We discuss the "new" normal and possibilities for renewal in the future with a panel of local change-makers: Santilla Chingaipe (award-winning journalist, filmmaker, and author), Clare Parry (certified Passivhaus designer and sustainability manager at Development Victoria), and Jade Sarita Arnott (founder and designer of Arnsdorf).

 

Online, 8/09/19

Vol. 10

THE CLIMATE EMERGENCY

 

We discuss the current climate crisis with Dr. Joelle Gergis (climate scientist), Solomon Yeo, (co-founder of Pacific Islands Students Fighting Climate Change (PISFCC)), and Anna Langford (Friends of the Earth Act on Climate Collective) to understand how people around the world are making a difference.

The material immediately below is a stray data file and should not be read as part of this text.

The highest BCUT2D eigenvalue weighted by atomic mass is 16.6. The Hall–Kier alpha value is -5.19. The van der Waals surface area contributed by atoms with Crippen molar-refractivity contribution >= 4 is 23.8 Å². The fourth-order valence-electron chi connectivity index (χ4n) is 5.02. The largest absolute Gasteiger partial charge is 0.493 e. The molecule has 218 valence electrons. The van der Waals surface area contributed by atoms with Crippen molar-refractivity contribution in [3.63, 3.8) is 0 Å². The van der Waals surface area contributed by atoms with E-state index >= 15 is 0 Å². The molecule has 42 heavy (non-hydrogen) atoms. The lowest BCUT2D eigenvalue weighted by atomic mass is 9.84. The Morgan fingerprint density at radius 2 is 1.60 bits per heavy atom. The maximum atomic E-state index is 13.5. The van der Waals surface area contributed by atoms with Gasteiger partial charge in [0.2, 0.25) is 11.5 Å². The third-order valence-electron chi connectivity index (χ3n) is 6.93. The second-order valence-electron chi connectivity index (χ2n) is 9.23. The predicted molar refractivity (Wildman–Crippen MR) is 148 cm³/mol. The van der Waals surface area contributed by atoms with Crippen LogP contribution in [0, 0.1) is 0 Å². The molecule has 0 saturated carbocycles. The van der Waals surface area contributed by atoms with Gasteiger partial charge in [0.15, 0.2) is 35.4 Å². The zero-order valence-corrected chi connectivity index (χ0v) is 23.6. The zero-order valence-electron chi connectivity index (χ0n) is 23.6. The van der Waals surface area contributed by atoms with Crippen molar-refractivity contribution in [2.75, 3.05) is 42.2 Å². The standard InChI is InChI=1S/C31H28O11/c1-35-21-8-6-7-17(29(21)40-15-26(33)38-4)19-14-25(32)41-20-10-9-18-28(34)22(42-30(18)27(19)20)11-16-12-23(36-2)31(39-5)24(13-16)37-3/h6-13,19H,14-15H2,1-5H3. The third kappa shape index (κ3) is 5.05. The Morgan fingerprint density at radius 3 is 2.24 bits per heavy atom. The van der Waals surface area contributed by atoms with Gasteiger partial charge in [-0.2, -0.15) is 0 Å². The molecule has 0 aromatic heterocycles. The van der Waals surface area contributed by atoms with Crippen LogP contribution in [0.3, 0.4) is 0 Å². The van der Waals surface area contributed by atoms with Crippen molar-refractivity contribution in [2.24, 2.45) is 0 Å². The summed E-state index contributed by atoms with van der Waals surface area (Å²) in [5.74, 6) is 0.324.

Online, 29/06/20

 

Vol. 11

 

FEMININE ARCHETYPES ON SCREEN

This conversation is led by Kristy Matheson (Director of Film programming at ACMI) with special guests Lee-Ann Woon (Madman Entertainment) and film critics Cerise Howard and Alexandra Heller-Nicholas. 

We ask: Why do we repeat the motif of the evil stepmother, old woman as a witch, and the ‘other’ as a figure that inspires horror?

Online, 4/11/20

Vol. 12

 

MASCULINE ARCHETYPES IN POPULAR CULTURE

In this conversation, we chat about modern pop-culture characters like the comical best friend, polemical 'soft boi,' and 'woke bro,' 

with Adolfo Aranjuez (publications and content manager for Melbourne International Film Festival), Dion Kagan, (research officer at the Australian Research Centre in Sex, Health, and Society). and Mark Shorter, (lecturer in sculpture at VCA, and practicing artist).

 

Online, 24/11/21